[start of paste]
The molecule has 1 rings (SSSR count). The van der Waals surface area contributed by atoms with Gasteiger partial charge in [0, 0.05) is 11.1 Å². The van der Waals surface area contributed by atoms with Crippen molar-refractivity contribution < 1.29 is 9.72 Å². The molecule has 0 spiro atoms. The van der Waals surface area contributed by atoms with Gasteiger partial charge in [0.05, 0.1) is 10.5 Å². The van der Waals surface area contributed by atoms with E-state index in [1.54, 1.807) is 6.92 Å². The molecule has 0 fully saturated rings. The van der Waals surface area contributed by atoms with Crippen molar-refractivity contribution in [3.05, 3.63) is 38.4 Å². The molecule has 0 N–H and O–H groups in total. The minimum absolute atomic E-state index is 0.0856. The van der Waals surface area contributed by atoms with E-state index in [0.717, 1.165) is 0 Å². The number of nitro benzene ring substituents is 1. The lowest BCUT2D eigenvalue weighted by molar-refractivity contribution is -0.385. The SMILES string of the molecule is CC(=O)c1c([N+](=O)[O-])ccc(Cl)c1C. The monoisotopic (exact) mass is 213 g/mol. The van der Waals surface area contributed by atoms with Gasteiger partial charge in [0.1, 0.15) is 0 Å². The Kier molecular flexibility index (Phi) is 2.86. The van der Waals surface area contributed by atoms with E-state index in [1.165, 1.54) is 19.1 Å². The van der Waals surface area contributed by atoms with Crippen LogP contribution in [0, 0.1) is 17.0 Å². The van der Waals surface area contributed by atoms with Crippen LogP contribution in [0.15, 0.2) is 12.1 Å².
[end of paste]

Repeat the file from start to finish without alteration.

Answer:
The molecule has 1 rings (SSSR count). The van der Waals surface area contributed by atoms with Gasteiger partial charge in [0, 0.05) is 11.1 Å². The van der Waals surface area contributed by atoms with Crippen molar-refractivity contribution < 1.29 is 9.72 Å². The molecule has 0 spiro atoms. The van der Waals surface area contributed by atoms with Gasteiger partial charge in [0.05, 0.1) is 10.5 Å². The van der Waals surface area contributed by atoms with E-state index in [1.54, 1.807) is 6.92 Å². The molecule has 0 fully saturated rings. The van der Waals surface area contributed by atoms with Crippen molar-refractivity contribution in [3.05, 3.63) is 38.4 Å². The molecule has 0 N–H and O–H groups in total. The minimum absolute atomic E-state index is 0.0856. The van der Waals surface area contributed by atoms with E-state index in [0.717, 1.165) is 0 Å². The number of nitro benzene ring substituents is 1. The lowest BCUT2D eigenvalue weighted by molar-refractivity contribution is -0.385. The SMILES string of the molecule is CC(=O)c1c([N+](=O)[O-])ccc(Cl)c1C. The monoisotopic (exact) mass is 213 g/mol. The van der Waals surface area contributed by atoms with Gasteiger partial charge in [0.1, 0.15) is 0 Å². The Kier molecular flexibility index (Phi) is 2.86. The van der Waals surface area contributed by atoms with E-state index in [1.165, 1.54) is 19.1 Å². The van der Waals surface area contributed by atoms with Crippen LogP contribution in [0, 0.1) is 17.0 Å². The van der Waals surface area contributed by atoms with Crippen LogP contribution in [0.15, 0.2) is 12.1 Å².